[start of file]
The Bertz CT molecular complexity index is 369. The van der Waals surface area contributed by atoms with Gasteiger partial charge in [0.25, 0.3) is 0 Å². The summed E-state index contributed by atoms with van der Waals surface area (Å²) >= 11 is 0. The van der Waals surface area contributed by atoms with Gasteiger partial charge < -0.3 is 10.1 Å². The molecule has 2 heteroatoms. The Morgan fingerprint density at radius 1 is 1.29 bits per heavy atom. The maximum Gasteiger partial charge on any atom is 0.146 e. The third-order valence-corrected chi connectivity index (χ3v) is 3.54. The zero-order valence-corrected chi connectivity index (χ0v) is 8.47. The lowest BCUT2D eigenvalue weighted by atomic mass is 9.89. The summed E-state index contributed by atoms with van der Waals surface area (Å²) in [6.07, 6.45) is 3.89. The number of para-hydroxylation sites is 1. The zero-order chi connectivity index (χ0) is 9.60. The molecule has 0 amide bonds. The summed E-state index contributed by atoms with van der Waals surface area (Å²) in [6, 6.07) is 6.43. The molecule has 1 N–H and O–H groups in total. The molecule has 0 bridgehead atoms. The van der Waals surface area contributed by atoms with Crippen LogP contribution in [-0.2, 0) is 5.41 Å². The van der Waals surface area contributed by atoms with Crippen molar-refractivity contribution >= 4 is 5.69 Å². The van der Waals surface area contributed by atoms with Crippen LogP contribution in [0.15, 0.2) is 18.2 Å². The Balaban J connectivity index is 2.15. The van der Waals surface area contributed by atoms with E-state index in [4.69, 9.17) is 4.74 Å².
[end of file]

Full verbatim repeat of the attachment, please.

The Bertz CT molecular complexity index is 369. The van der Waals surface area contributed by atoms with Gasteiger partial charge in [0.25, 0.3) is 0 Å². The summed E-state index contributed by atoms with van der Waals surface area (Å²) >= 11 is 0. The van der Waals surface area contributed by atoms with Gasteiger partial charge < -0.3 is 10.1 Å². The molecule has 2 heteroatoms. The Morgan fingerprint density at radius 1 is 1.29 bits per heavy atom. The maximum Gasteiger partial charge on any atom is 0.146 e. The third-order valence-corrected chi connectivity index (χ3v) is 3.54. The zero-order valence-corrected chi connectivity index (χ0v) is 8.47. The lowest BCUT2D eigenvalue weighted by atomic mass is 9.89. The summed E-state index contributed by atoms with van der Waals surface area (Å²) in [6.07, 6.45) is 3.89. The number of para-hydroxylation sites is 1. The zero-order chi connectivity index (χ0) is 9.60. The molecule has 0 amide bonds. The summed E-state index contributed by atoms with van der Waals surface area (Å²) in [6, 6.07) is 6.43. The molecule has 1 N–H and O–H groups in total. The molecule has 0 bridgehead atoms. The van der Waals surface area contributed by atoms with Crippen LogP contribution in [-0.2, 0) is 5.41 Å². The van der Waals surface area contributed by atoms with Crippen molar-refractivity contribution >= 4 is 5.69 Å². The van der Waals surface area contributed by atoms with Crippen LogP contribution in [0.15, 0.2) is 18.2 Å². The Balaban J connectivity index is 2.15. The van der Waals surface area contributed by atoms with E-state index in [4.69, 9.17) is 4.74 Å².